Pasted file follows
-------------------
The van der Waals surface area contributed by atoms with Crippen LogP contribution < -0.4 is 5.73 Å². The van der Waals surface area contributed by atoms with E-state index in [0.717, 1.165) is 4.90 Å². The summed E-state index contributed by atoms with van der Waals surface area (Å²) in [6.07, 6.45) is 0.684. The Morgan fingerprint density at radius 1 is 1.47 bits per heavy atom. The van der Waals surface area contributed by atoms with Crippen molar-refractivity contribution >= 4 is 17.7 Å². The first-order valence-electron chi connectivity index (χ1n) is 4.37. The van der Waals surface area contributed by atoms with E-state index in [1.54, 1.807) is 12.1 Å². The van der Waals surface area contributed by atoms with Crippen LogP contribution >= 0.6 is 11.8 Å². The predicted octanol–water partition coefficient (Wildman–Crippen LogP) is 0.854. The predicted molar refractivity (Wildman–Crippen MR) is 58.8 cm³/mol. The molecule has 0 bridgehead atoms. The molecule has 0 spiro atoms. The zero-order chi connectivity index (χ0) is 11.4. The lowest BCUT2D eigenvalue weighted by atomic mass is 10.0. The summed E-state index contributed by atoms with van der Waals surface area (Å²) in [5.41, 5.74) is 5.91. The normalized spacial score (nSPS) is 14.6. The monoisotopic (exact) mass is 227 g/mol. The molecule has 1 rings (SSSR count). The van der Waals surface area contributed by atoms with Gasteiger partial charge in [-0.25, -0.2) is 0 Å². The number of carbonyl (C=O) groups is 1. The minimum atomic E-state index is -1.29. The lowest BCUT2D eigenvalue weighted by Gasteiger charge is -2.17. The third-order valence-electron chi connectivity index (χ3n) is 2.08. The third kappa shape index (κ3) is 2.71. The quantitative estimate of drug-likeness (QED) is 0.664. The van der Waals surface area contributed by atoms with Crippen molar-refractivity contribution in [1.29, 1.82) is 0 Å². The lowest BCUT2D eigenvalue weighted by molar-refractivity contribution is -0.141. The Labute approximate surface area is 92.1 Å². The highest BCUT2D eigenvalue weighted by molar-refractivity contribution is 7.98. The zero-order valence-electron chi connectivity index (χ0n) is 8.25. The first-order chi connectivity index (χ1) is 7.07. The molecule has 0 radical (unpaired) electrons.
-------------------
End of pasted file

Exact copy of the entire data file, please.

The van der Waals surface area contributed by atoms with Crippen LogP contribution < -0.4 is 5.73 Å². The van der Waals surface area contributed by atoms with E-state index in [0.717, 1.165) is 4.90 Å². The summed E-state index contributed by atoms with van der Waals surface area (Å²) in [6.07, 6.45) is 0.684. The Morgan fingerprint density at radius 1 is 1.47 bits per heavy atom. The van der Waals surface area contributed by atoms with Crippen molar-refractivity contribution >= 4 is 17.7 Å². The first-order valence-electron chi connectivity index (χ1n) is 4.37. The van der Waals surface area contributed by atoms with E-state index in [1.54, 1.807) is 12.1 Å². The van der Waals surface area contributed by atoms with Crippen LogP contribution >= 0.6 is 11.8 Å². The predicted octanol–water partition coefficient (Wildman–Crippen LogP) is 0.854. The predicted molar refractivity (Wildman–Crippen MR) is 58.8 cm³/mol. The molecule has 0 bridgehead atoms. The molecule has 0 spiro atoms. The zero-order chi connectivity index (χ0) is 11.4. The lowest BCUT2D eigenvalue weighted by atomic mass is 10.0. The summed E-state index contributed by atoms with van der Waals surface area (Å²) in [5.41, 5.74) is 5.91. The normalized spacial score (nSPS) is 14.6. The monoisotopic (exact) mass is 227 g/mol. The molecule has 1 rings (SSSR count). The van der Waals surface area contributed by atoms with Gasteiger partial charge in [-0.25, -0.2) is 0 Å². The number of carbonyl (C=O) groups is 1. The minimum atomic E-state index is -1.29. The lowest BCUT2D eigenvalue weighted by Gasteiger charge is -2.17. The third-order valence-electron chi connectivity index (χ3n) is 2.08. The third kappa shape index (κ3) is 2.71. The quantitative estimate of drug-likeness (QED) is 0.664. The van der Waals surface area contributed by atoms with Crippen molar-refractivity contribution in [1.29, 1.82) is 0 Å². The lowest BCUT2D eigenvalue weighted by molar-refractivity contribution is -0.141. The Labute approximate surface area is 92.1 Å². The highest BCUT2D eigenvalue weighted by molar-refractivity contribution is 7.98. The zero-order valence-electron chi connectivity index (χ0n) is 8.25. The first-order chi connectivity index (χ1) is 7.07. The molecule has 0 radical (unpaired) electrons.